A rival domain name registry to the official Internet registrar, InterNIC, redirected users from "www.internic.net" to its own site last weekend in what is being called a "protest."
Netizens told CNET's NEWS.COM that they ended up at AlterNIC, or "www.alternic.net," after typing in InterNIC's URL. AlterNIC was set up by the enhanced Domain Name Services to offer alternate top-level domains, such as ".ltd," ".sex," and ".med."
"By redirecting the domain name 'www.internic.net,' we are protesting the recent InterNIC claim to ownership of '.com,' '.org,' and '.net,' which they were supposed to be running in the public trust," AlterNIC CFO Eugene Kashpureff stated on his site.
"Our apologies for any trouble this DNS [domain name system] protest has caused you...We think we exercised restraint in the use of our latest DNS technology for this protest," the letter states. "We terminated the protest configuration at 8 a.m. Monday, July 14."
The AlterNIC site also contained a link that allowed visitors to access the actual InterNIC in the protest message.
InterNIC is the registrar of the most valuable domain names, such as ".com." It is administered in part by Network Solutions under agreement with the National Science Foundation, which ends in March of next year. During its tenure, Network Solutions has collected approximately $78 million in registration fees.
The protest is the latest move in the heated debate over who will control the Internet naming system, which has turned into a lucrative business as commercial entities fight to establish brand awareness by using the most coveted names. For example, the name "business.com" was bought recently from its registered owner for $150,000.
Last month, the Commerce Department asked for public comment on the future of the domain name system. An ad hoc committee formed in part by the Internet Society also proposed a plan last year for replacing Network Solutions and reconfiguring how the names are handed out. Kashpureff said he is protesting Network Solutions' claim in its recent Securities and Exchange filing that it owned the property rights to ".com" and the other popular domains.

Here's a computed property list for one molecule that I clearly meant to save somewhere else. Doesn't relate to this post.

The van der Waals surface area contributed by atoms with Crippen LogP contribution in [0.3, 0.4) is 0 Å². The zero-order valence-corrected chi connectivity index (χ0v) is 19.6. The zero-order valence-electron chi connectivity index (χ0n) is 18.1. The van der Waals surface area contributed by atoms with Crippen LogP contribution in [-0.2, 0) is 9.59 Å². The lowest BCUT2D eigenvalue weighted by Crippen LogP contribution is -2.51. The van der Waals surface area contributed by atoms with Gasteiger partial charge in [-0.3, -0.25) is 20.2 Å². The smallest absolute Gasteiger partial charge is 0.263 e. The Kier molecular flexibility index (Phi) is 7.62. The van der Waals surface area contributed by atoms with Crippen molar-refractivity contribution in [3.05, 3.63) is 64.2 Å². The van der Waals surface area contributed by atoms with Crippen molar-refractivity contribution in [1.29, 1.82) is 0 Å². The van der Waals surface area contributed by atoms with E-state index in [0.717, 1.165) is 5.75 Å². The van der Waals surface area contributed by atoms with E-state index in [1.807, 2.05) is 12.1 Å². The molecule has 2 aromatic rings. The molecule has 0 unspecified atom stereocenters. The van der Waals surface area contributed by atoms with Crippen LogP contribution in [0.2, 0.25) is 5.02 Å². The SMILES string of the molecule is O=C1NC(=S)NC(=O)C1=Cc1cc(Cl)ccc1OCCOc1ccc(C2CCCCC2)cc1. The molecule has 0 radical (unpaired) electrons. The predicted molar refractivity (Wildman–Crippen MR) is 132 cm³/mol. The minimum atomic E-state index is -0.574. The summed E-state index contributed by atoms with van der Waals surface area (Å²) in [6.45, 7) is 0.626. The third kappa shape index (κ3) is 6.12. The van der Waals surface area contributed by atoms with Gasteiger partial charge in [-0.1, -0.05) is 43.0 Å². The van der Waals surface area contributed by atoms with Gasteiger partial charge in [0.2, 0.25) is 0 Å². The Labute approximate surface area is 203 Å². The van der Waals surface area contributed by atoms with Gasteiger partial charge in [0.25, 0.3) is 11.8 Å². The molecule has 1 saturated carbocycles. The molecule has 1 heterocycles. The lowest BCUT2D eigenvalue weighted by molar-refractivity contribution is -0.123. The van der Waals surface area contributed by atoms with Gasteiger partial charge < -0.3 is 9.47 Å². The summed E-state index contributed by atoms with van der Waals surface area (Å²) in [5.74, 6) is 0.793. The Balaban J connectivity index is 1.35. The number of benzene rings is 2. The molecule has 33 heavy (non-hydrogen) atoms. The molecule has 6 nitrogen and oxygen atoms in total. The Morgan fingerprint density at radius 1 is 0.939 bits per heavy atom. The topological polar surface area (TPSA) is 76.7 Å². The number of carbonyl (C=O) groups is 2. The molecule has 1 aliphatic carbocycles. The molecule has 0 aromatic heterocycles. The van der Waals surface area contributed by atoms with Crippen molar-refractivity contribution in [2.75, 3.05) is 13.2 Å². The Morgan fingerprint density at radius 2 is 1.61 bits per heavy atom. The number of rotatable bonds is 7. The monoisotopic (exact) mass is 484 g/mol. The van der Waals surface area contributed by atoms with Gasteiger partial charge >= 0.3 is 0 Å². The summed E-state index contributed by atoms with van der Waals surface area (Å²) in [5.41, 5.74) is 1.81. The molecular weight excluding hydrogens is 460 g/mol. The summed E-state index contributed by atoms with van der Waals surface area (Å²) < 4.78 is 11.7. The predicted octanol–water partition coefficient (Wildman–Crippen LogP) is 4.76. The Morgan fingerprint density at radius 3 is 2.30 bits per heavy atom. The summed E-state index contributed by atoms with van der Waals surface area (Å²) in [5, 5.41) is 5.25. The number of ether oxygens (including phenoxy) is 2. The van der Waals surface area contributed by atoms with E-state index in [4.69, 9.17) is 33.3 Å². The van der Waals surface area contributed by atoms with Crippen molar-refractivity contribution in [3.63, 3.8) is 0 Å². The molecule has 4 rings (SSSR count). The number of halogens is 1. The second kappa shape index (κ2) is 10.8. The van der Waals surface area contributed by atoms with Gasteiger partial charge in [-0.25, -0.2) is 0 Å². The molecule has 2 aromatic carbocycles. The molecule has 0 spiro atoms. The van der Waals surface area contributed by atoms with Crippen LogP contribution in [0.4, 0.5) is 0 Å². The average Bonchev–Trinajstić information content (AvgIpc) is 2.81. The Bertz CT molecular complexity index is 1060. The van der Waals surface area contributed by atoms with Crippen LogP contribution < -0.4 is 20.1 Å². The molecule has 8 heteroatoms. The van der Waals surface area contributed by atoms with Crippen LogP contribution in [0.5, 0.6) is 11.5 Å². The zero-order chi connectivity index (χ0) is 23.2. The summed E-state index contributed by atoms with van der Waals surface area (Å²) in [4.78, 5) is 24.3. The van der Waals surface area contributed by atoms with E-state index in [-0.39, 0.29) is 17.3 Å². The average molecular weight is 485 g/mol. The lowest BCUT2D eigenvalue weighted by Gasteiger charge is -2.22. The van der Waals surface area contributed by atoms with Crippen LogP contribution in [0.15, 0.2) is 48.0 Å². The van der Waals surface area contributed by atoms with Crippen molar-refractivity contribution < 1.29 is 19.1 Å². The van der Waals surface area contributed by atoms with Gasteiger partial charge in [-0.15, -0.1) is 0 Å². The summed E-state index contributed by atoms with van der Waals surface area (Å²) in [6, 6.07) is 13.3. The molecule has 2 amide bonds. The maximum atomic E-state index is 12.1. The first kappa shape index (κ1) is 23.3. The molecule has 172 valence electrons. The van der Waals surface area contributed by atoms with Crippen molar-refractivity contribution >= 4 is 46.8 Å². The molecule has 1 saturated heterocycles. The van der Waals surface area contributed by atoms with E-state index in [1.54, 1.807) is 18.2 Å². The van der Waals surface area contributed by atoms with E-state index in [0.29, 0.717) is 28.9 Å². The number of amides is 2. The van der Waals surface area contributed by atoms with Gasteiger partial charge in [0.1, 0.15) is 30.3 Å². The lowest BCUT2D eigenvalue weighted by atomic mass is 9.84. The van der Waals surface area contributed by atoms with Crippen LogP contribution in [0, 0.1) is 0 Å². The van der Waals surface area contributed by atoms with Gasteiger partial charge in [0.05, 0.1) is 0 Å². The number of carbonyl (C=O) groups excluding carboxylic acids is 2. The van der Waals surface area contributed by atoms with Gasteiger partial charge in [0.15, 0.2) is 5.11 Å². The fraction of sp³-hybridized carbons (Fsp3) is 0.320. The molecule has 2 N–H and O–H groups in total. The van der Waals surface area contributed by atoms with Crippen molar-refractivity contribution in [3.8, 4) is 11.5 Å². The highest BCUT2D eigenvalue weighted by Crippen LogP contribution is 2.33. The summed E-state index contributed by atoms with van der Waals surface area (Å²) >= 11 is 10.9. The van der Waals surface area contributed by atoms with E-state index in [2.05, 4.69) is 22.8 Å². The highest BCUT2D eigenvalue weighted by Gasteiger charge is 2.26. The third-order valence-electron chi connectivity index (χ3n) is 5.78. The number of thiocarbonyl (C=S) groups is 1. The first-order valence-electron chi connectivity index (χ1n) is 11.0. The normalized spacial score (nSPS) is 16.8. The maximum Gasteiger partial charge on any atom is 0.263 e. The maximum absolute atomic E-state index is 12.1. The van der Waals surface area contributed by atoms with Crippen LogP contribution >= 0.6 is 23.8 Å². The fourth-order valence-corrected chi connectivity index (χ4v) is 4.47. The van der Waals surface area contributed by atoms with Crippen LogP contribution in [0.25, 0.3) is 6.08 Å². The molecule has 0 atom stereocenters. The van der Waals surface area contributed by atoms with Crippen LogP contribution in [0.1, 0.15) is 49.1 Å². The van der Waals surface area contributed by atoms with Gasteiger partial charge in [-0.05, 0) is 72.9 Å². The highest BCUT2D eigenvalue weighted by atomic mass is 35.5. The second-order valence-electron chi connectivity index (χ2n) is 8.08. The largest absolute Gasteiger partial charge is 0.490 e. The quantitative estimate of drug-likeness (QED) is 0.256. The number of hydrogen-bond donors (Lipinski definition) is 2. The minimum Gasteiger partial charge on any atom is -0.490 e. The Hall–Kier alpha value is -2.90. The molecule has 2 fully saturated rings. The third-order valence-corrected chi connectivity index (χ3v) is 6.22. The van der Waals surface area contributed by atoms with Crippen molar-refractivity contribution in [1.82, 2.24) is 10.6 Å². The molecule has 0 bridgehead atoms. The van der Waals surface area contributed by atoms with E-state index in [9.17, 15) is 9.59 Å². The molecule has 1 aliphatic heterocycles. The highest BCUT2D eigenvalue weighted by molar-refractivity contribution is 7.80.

"If they think they own the entire domain name space, I've got news for them. Over the weekend, I possessed their name," he told CNET's NEWS.COM.
No one at Network Solutions could be immediately reached to comment on whether the company will look into legal ramifications for the rerouting of its traffic by AlterNIC.
Kashpureff wouldn't say how he managed to abduct InterNIC's domain name but did say he did it to demonstrate the system's vulnerability. "I'm not releasing how I did it because it would take out the name service on the Net. The hack was a result of a years' worth of work under a project called 'DNS Storm.'"
Moreover, there is no telling how many registrations InterNIC could have lost due to the antic. But some Netizens who were involuntarily transported to the alternate site didn't seem to mind.
"They do have a good point in the fact that those domain names are supposed to be in the public trust. I don't agree with the InterNIC monopoly either," said Jason Brunette, a Webmaster for TCB Internet in Wisconsin, who was rerouted to AlterNIC this weekend when he tried to register a domain.